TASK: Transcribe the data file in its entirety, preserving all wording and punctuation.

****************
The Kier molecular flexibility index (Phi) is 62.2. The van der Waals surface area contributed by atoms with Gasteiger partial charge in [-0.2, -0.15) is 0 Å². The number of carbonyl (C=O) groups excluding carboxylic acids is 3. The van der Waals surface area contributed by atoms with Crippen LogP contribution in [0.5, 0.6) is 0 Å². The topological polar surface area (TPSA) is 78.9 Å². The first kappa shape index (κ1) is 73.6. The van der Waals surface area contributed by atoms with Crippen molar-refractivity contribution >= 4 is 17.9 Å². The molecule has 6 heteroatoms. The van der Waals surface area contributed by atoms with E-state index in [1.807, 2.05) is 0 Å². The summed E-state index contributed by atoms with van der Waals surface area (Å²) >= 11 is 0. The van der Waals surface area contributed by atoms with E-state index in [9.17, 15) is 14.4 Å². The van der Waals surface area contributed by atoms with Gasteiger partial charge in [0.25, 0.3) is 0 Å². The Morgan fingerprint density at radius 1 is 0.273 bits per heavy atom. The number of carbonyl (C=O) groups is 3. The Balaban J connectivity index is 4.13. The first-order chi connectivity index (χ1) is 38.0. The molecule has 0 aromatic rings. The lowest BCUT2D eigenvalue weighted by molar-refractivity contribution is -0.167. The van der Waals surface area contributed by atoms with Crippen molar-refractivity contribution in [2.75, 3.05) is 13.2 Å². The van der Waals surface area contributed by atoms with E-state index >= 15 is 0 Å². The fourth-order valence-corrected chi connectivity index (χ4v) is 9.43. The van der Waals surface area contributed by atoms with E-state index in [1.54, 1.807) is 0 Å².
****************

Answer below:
The Kier molecular flexibility index (Phi) is 62.2. The van der Waals surface area contributed by atoms with Gasteiger partial charge in [-0.2, -0.15) is 0 Å². The number of carbonyl (C=O) groups excluding carboxylic acids is 3. The van der Waals surface area contributed by atoms with Crippen LogP contribution in [0.5, 0.6) is 0 Å². The topological polar surface area (TPSA) is 78.9 Å². The first kappa shape index (κ1) is 73.6. The van der Waals surface area contributed by atoms with Crippen molar-refractivity contribution >= 4 is 17.9 Å². The molecule has 6 heteroatoms. The van der Waals surface area contributed by atoms with E-state index in [1.807, 2.05) is 0 Å². The summed E-state index contributed by atoms with van der Waals surface area (Å²) >= 11 is 0. The van der Waals surface area contributed by atoms with E-state index in [9.17, 15) is 14.4 Å². The van der Waals surface area contributed by atoms with Gasteiger partial charge in [0.25, 0.3) is 0 Å². The Morgan fingerprint density at radius 1 is 0.273 bits per heavy atom. The number of carbonyl (C=O) groups is 3. The Balaban J connectivity index is 4.13. The first-order chi connectivity index (χ1) is 38.0. The molecule has 0 aromatic rings. The lowest BCUT2D eigenvalue weighted by molar-refractivity contribution is -0.167. The van der Waals surface area contributed by atoms with Crippen molar-refractivity contribution in [2.75, 3.05) is 13.2 Å². The van der Waals surface area contributed by atoms with E-state index >= 15 is 0 Å². The fourth-order valence-corrected chi connectivity index (χ4v) is 9.43. The van der Waals surface area contributed by atoms with E-state index in [1.54, 1.807) is 0 Å².